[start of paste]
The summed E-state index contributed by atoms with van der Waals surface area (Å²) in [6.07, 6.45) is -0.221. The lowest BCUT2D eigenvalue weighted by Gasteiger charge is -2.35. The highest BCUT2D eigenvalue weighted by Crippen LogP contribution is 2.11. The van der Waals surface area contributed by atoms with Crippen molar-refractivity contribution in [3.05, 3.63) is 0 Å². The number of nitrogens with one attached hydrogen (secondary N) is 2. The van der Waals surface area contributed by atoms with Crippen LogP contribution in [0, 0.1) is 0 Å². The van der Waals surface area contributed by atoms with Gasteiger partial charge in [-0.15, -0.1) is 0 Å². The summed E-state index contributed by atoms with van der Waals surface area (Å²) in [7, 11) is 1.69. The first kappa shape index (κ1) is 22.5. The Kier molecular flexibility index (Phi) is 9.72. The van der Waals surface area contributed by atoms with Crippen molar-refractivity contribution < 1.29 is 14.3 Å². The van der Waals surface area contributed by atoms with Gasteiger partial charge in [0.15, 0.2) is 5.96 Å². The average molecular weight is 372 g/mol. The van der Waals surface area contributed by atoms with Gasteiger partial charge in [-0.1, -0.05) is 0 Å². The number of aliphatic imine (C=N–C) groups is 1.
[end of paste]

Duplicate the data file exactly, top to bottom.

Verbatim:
The summed E-state index contributed by atoms with van der Waals surface area (Å²) in [6.07, 6.45) is -0.221. The lowest BCUT2D eigenvalue weighted by Gasteiger charge is -2.35. The highest BCUT2D eigenvalue weighted by Crippen LogP contribution is 2.11. The van der Waals surface area contributed by atoms with Crippen molar-refractivity contribution in [3.05, 3.63) is 0 Å². The number of nitrogens with one attached hydrogen (secondary N) is 2. The van der Waals surface area contributed by atoms with Crippen LogP contribution in [0, 0.1) is 0 Å². The van der Waals surface area contributed by atoms with Gasteiger partial charge in [-0.15, -0.1) is 0 Å². The summed E-state index contributed by atoms with van der Waals surface area (Å²) in [7, 11) is 1.69. The first kappa shape index (κ1) is 22.5. The Kier molecular flexibility index (Phi) is 9.72. The van der Waals surface area contributed by atoms with Crippen molar-refractivity contribution < 1.29 is 14.3 Å². The van der Waals surface area contributed by atoms with Gasteiger partial charge in [0.15, 0.2) is 5.96 Å². The average molecular weight is 372 g/mol. The van der Waals surface area contributed by atoms with Gasteiger partial charge in [-0.1, -0.05) is 0 Å². The number of aliphatic imine (C=N–C) groups is 1.